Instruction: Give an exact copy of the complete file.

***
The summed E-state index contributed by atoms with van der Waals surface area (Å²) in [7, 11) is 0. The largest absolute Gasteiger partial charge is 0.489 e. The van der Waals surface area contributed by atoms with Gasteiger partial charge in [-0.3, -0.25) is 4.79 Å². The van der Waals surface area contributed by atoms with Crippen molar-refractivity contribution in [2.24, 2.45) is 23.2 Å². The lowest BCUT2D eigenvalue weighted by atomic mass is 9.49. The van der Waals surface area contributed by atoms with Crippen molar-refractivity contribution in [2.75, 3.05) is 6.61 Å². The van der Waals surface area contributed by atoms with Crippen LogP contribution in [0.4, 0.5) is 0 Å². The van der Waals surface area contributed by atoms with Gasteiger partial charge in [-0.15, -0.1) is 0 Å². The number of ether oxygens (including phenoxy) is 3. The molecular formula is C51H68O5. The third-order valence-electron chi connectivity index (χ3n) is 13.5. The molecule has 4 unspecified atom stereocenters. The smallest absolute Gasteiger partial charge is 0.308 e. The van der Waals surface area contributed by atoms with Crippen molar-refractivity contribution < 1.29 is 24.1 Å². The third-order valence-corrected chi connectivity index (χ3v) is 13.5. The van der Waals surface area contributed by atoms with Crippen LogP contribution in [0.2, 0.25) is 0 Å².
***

The summed E-state index contributed by atoms with van der Waals surface area (Å²) in [7, 11) is 0. The largest absolute Gasteiger partial charge is 0.489 e. The van der Waals surface area contributed by atoms with Gasteiger partial charge in [-0.3, -0.25) is 4.79 Å². The van der Waals surface area contributed by atoms with Crippen molar-refractivity contribution in [2.24, 2.45) is 23.2 Å². The lowest BCUT2D eigenvalue weighted by atomic mass is 9.49. The van der Waals surface area contributed by atoms with Crippen molar-refractivity contribution in [2.75, 3.05) is 6.61 Å². The van der Waals surface area contributed by atoms with Crippen LogP contribution in [0.4, 0.5) is 0 Å². The van der Waals surface area contributed by atoms with Gasteiger partial charge in [-0.15, -0.1) is 0 Å². The number of ether oxygens (including phenoxy) is 3. The molecular formula is C51H68O5. The third-order valence-electron chi connectivity index (χ3n) is 13.5. The molecule has 4 unspecified atom stereocenters. The smallest absolute Gasteiger partial charge is 0.308 e. The van der Waals surface area contributed by atoms with Crippen molar-refractivity contribution < 1.29 is 24.1 Å². The third-order valence-corrected chi connectivity index (χ3v) is 13.5. The van der Waals surface area contributed by atoms with Crippen LogP contribution in [0.2, 0.25) is 0 Å².